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```					The Availability Heuristic
   In a previous class session, you
completed a questionnaire that included
two questions.
   Today, I will present the results and
discuss some of the reasons that you
may have answered the questions the
way that you did.

avail3v3   Lehman Benson III, University of Arizona, 2006   1
Question One
   Which causes more deaths in the
United States?

   (A)              shark attacks
   (B)              getting hit by falling airplane
parts

avail3v3   Lehman Benson III, University of Arizona, 2006   2
   The percentage of students in this class
who selected:
   Shark attack: (write the percentage of the
students who selected sharks)%
   Getting hit by falling airplane parts: (write
in the percentage of students who selected
falling airplane parts)%

avail3v3   Lehman Benson III, University of Arizona, 2006   3
Typical Results
   Typically, more people (when asked this
question) select option (a), shark
attack, over option (b), getting hit by
falling airplane parts.
   Actual data, however, suggest that one
is 30 times more likely to die from being
hit by falling airplane parts.

avail3v3   Lehman Benson III, University of Arizona, 2006   4
   What are some plausible reasons that
most people think that shark attacks
cause more deaths in the United States
than getting hit by falling airplane
parts?

avail3v3   Lehman Benson III, University of Arizona, 2006   5
   “I can recall more shark deaths.”
terrible shark attack.”
   “I cannot recall any instances of a
person getting hit by falling airplane
parts.”
   “I can easily imagine going swimming
and getting attacked by a shark.”

avail3v3   Lehman Benson III, University of Arizona, 2006   6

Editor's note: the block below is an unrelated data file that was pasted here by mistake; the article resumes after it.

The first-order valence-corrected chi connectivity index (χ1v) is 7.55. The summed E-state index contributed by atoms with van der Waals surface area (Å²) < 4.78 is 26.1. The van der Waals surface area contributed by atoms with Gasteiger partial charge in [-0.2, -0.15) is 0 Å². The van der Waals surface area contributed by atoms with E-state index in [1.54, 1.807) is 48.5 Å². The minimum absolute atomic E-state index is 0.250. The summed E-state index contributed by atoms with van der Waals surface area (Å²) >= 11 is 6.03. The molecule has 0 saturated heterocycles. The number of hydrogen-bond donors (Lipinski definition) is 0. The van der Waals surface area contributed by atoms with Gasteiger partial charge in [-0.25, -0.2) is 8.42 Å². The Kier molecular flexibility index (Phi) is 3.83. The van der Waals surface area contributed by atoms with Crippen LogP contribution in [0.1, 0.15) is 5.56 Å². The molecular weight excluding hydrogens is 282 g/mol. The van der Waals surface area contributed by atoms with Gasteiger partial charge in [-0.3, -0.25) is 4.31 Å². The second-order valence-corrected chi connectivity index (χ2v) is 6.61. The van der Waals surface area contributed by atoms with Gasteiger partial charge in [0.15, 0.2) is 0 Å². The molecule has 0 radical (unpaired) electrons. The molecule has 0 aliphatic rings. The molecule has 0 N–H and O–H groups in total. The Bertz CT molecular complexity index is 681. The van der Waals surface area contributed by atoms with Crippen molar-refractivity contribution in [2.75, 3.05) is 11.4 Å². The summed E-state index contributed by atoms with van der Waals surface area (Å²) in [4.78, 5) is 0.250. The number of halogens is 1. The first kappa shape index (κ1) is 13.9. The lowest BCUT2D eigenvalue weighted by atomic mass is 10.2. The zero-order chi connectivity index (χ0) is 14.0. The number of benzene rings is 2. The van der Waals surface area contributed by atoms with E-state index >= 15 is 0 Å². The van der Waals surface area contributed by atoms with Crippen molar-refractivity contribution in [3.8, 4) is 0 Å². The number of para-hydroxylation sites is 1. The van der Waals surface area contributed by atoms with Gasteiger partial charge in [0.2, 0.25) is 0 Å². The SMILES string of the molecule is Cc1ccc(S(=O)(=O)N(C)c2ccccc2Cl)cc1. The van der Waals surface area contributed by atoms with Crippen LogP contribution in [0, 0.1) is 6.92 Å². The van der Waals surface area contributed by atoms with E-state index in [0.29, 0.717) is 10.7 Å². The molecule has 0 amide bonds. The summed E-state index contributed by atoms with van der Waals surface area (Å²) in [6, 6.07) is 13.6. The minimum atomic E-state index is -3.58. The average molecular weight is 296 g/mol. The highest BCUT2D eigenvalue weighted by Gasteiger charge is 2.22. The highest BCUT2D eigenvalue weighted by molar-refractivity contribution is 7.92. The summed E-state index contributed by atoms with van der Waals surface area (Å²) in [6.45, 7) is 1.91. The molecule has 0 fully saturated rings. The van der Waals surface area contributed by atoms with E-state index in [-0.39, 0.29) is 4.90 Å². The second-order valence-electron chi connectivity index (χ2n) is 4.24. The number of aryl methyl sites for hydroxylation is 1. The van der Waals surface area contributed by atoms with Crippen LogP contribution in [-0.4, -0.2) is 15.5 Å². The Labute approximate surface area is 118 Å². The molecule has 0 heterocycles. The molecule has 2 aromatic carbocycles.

Heuristics
   A rule of thumb is an easily learned and
easily applied procedure for estimating,
recalling some value, or making some
determination.
   In decision making, it is generally
accepted that heuristics are simple,
efficient rules of thumb that help people
make decisions or judgments, and help
them solve problems.
avail3v3   Lehman Benson III, University of Arizona, 2006   7
Heuristics, Cont‟d
   Heuristics are typically used when
decision makers face complex problems
or incomplete information, or are short
on time.
   In certain situations, however, rules of
thumb or heuristics can lead to
systematic cognitive biases and less-
than-optimal decisions.
avail3v3   Lehman Benson III, University of Arizona, 2006   8
Availability Heuristic
   This module discusses one mechanism
that can support but sometimes distort
judgments, the availability heuristic.
   According to Tversky and Kahneman
(1973, p. 208):
A person is said to employ the availability
heuristic whenever he estimates frequency
or probability by the ease with which
instances or associations could be brought
to mind.

avail3v3   Lehman Benson III, University of Arizona, 2006   9
Availability Heuristic, Cont‟d
   Thus, when people make judgments
available, vividly described, recent, or
perceived as being especially likely to
occur.

avail3v3   Lehman Benson III, University of Arizona, 2006   10
Availability Heuristic, Cont‟d
   Question One was a demonstration of
the availability heuristic.
   In forming some judgments, we tend to
rely on information that is readily
available in memory (e.g., recent,
salient, vivid), but fail to discount the
quality of that information.

avail3v3   Lehman Benson III, University of Arizona, 2006   11
Question Two
   Should we expect decision makers to
use the availability heuristic when
decisions?
   Let‟s see. Here are the results of the

avail3v3   Lehman Benson III, University of Arizona, 2006   12
Results: Availability In Memory
Company                Median Estimate                  Actual
AmerisourceBergen             15                         54.60
Oracle*           20                          11.79
Ingram Micro             10                         28.80
Nike*           24                          13.75
Starbucks *           20                          6.39
Southwest Airlines *           15                           7.54
Supervalu            8                         19.53
TechData            10                         20.54
AMR            15                          20.71
Hilton Hotels *           17                          4.43
McKesson            17                         80.51
eBay*            19                          4.55